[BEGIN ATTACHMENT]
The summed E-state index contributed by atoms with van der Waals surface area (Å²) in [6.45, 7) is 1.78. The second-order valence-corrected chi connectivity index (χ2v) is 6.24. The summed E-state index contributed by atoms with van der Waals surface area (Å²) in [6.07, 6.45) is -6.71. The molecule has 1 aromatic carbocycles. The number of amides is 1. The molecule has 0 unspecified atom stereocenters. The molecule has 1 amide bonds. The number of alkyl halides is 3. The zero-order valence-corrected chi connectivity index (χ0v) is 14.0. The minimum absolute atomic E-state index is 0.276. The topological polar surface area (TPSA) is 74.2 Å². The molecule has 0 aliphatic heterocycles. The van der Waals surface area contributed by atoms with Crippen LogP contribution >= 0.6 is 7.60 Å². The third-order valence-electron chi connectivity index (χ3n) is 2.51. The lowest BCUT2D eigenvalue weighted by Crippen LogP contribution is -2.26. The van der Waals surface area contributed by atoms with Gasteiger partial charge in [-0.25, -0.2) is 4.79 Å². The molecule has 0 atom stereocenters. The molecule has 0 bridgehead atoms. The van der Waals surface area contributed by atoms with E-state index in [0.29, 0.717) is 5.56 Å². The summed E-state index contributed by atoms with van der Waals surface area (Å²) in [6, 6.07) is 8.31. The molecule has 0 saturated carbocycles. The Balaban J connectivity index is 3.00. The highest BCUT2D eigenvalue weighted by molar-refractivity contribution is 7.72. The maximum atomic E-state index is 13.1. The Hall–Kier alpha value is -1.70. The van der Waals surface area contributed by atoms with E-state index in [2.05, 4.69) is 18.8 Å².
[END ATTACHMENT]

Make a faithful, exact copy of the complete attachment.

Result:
The summed E-state index contributed by atoms with van der Waals surface area (Å²) in [6.45, 7) is 1.78. The second-order valence-corrected chi connectivity index (χ2v) is 6.24. The summed E-state index contributed by atoms with van der Waals surface area (Å²) in [6.07, 6.45) is -6.71. The molecule has 1 aromatic carbocycles. The number of amides is 1. The molecule has 0 unspecified atom stereocenters. The molecule has 1 amide bonds. The number of alkyl halides is 3. The zero-order valence-corrected chi connectivity index (χ0v) is 14.0. The minimum absolute atomic E-state index is 0.276. The topological polar surface area (TPSA) is 74.2 Å². The molecule has 0 aliphatic heterocycles. The van der Waals surface area contributed by atoms with Crippen LogP contribution >= 0.6 is 7.60 Å². The third-order valence-electron chi connectivity index (χ3n) is 2.51. The lowest BCUT2D eigenvalue weighted by Crippen LogP contribution is -2.26. The van der Waals surface area contributed by atoms with Gasteiger partial charge in [-0.25, -0.2) is 4.79 Å². The molecule has 0 atom stereocenters. The molecule has 0 bridgehead atoms. The van der Waals surface area contributed by atoms with E-state index in [0.29, 0.717) is 5.56 Å². The summed E-state index contributed by atoms with van der Waals surface area (Å²) in [6, 6.07) is 8.31. The molecule has 0 saturated carbocycles. The Balaban J connectivity index is 3.00. The highest BCUT2D eigenvalue weighted by molar-refractivity contribution is 7.72. The maximum atomic E-state index is 13.1. The Hall–Kier alpha value is -1.70. The van der Waals surface area contributed by atoms with E-state index in [2.05, 4.69) is 18.8 Å².